Animalia > Chordata > Reptilia > Squamata > Colubridae > Opheodrys > Opheodrys aestivus
 

Opheodrys aestivus (Rough greensnake)

Wikipedia Abstract

Opheodrys aestivus, commonly known as the rough green snake, is a nonvenomous North American colubrid. It is sometimes called grass snake or green grass snake, but these names are more commonly applied to the smooth green snake (Opheodrys vernalis). The European colubrid called grass snake (Natrix natrix) is unrelated. The rough green snake is docile, often allowing close approach by humans, and seldom bites. Even when bites occur they have no venom and are harmless.
View Wikipedia Record: Opheodrys aestivus

Infraspecies

Opheodrys aestivus aestivus (Northern Rough Greensnake)
Opheodrys aestivus carinatus (Florida Rough Greensnake)

Attributes

Female Maturity [1]  2 years
Male Maturity [1]  2 years
Litter Size [2]  6
Maximum Longevity [1]  7 years

Ecoregions

Protected Areas

Biodiversity Hotspots

Name Location Endemic Species Website
Madrean Pine-Oak Woodlands Mexico, United States No
Mesoamerica Belize, Costa Rica, El Salvador, Guatemala, Honduras, Mexico, Nicaragua, Panama No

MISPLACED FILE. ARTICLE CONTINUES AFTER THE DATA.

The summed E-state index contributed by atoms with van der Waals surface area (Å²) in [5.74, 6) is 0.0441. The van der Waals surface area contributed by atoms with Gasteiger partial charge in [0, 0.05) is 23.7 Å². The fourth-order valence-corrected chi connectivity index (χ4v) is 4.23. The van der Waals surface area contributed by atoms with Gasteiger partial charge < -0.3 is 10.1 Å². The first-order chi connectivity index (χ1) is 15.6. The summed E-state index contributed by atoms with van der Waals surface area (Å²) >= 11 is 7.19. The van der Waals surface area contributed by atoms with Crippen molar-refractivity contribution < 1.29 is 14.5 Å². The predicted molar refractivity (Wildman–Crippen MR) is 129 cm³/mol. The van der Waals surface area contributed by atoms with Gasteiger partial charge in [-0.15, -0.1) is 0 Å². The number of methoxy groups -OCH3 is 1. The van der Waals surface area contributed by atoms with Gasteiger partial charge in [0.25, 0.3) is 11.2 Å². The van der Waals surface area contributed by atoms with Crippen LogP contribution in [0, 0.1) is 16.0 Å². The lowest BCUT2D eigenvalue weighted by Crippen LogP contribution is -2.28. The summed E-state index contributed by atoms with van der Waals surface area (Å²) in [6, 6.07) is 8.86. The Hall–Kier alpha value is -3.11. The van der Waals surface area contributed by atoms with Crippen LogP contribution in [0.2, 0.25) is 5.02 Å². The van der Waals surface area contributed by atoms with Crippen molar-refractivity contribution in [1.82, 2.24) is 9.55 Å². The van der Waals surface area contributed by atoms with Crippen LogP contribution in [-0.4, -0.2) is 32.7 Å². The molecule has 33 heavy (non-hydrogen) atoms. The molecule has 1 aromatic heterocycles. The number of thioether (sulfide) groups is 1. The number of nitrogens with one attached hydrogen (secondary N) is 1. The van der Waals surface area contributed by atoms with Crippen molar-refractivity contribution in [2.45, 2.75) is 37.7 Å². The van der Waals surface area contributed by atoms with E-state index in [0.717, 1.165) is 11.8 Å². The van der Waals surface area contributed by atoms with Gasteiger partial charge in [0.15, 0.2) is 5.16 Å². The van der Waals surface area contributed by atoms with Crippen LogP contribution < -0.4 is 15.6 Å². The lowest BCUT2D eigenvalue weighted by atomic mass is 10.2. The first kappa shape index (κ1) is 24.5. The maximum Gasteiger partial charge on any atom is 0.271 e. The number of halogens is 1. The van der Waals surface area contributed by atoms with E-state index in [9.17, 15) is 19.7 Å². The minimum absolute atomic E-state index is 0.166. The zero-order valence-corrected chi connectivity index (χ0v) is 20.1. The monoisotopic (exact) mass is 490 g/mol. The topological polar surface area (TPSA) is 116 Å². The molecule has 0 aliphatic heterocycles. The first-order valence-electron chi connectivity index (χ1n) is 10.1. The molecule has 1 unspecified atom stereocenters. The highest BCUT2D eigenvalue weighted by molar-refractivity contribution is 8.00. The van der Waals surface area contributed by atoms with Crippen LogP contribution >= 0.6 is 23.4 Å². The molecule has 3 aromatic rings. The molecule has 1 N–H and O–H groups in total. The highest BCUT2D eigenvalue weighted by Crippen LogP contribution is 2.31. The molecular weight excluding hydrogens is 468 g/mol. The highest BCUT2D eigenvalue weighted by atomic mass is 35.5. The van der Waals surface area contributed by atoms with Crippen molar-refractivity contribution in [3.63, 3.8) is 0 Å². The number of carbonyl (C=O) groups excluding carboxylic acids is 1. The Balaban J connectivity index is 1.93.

Institutions (Zoos, etc.)

Range Map

Distribution

SE USA (Texas, Oklahoma, E Kansas, Missouri, Arkansas, Louisiana, Mississippi, S Illinois, S Indiana, S Ohio, Kentucky, Tennessee, Alabama, Georgia, Florida, South Carolina, North Carolina, Virginia, West Virginia, Maryland, Delaware, New Jersey, extreme ;

External References

Photos

Citations

Attributes / relations provided by
1de Magalhaes, J. P., and Costa, J. (2009) A database of vertebrate longevity records and their relation to other life-history traits. Journal of Evolutionary Biology 22(8):1770-1774
2A neglected life-history trait: clutch-size variance in snakes, R. Shine and R. A. Seigel, J. Zool. Lond. (1996) 239, 209-223
Ecoregions provided by World Wide Fund For Nature (WWF). WildFinder: Online database of species distributions, ver. 01.06 WWF WildFINDER
Biodiversity Hotspots provided by Critical Ecosystem Partnership Fund
Abstract provided by DBpedia licensed under a Creative Commons License